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Cambodia Says Industrialized Nations Must Help Mitigate Climate Change


Smoke from burning trash fires swirls around a Cambodian boy as he scavenges a dump on the outskirts of Phnom Penh, file photo.

Smoke from burning trash fires swirls around a Cambodian boy as he scavenges a dump on the outskirts of Phnom Penh, file photo.

Like other countries, Cambodia is preparing its own plan to contribute to the fight against climate change.

As world leaders prepare for a major summit on climate change in Paris this December, Cambodian officials say industrialized nations should provide support to lesser developed countries, to offset their contributions to global warming.

Like other countries, Cambodia is preparing its own plan to contribute to the fight against climate change, under UN protocols called Intended Nationally Determined Contributions, or INDC.

That includes policies to preserve natural resources and biodiversity, Sao Sopheap, a spokesman for the Ministry of Environment, said.

Cambodia has seen a massive reduction to its forest cover over recent decades, losing a potential carbon sink that would mitigate climate change. Still, Cambodian officials say they are not a major greenhouse gas contributor and should receive support from those countries that are.

Still, Cambodia is willing to decrease its own emissions, Sao Sopheap said. “We are not a country that has as much greenhouse gas [emissions] as other countries with a lot of industry, so Cambodia is not compulsorily obliged to reduce greenhouse gases, but it is our political will, as Cambodia is a signatory of the UN,” he said.

Industrialized countries should take responsibility for climate change and help countries like Cambodia cope with it, he said. “Cambodia also demands technical support, as well as training in skills regarding reducing greenhouse gas,” he said. “We request that countries with heavy industry be accountable.”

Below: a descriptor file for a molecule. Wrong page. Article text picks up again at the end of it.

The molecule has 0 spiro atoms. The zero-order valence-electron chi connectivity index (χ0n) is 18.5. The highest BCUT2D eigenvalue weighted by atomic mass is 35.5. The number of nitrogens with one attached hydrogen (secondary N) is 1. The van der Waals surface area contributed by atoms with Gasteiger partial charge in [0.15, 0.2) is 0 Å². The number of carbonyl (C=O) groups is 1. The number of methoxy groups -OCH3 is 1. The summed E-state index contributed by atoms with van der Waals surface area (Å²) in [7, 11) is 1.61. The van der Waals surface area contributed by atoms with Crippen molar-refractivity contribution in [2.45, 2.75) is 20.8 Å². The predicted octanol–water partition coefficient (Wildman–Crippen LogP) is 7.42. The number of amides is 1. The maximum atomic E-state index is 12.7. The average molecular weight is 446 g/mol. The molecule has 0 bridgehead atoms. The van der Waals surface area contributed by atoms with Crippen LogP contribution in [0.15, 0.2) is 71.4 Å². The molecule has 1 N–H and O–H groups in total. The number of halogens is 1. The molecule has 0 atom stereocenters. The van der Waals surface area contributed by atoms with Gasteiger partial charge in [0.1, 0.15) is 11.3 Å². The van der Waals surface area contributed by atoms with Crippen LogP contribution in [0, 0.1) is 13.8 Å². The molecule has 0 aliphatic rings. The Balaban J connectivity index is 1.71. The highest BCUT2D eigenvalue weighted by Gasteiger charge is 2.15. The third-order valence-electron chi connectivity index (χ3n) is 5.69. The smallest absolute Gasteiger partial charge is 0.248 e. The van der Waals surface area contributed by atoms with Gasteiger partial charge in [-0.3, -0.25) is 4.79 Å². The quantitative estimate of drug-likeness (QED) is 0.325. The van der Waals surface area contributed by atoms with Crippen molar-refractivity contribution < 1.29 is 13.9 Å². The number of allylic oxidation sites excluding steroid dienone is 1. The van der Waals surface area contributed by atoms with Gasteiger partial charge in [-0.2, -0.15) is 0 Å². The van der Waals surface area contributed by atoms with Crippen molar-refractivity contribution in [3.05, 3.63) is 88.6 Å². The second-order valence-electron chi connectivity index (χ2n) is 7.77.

In Cambodia, effects of climate change could mean shifts in weather patterns, creating drought in some areas and flooding in others. It will also affect the coast, as sea levels rise.

“We have many plans to be executed by state institutions, such as work at the coast,” Sao Sopheap said. “We are trying to improve their livelihoods, so they can live up to the costs of climate change. When we do this kind of work, we need technical and financial support.”

UN Environment Program Executive Director Achim Steiner said during a seminar in Sao Paulo recently that the world needs global cooperation to tackle climate change.

“Done right, the work toward these goals can lead the planet and its peoples toward a more prosperous, sustainable future,” he said, in a speech posted on UNEP’s website. “Our world is composed of systems too complex, too integrated for one body to tackle alone.”

NGO Forum Director Tek Vannara said the government has taken about 60 percent of the input given by NGOs for its INDC. Cambodia must maintain its remaining forest cover, he said, not only to help battle climate change, but for the people who depend on it.

“We encourage relevant institutions to protect our last Cambodian forests, to promote Cambodia’s livelihoods, especially those under the poverty line, who can benefit from the mutual resources of forests in their area,” he said.

The government, meanwhile, can work to ensure that Cambodians live in green cities and clean environments, and to help cut down the use of individual vehicles, he said.

The NGO Forum will release its own report on climate change Oct. 25 and will request that the government include it in its report in Paris.

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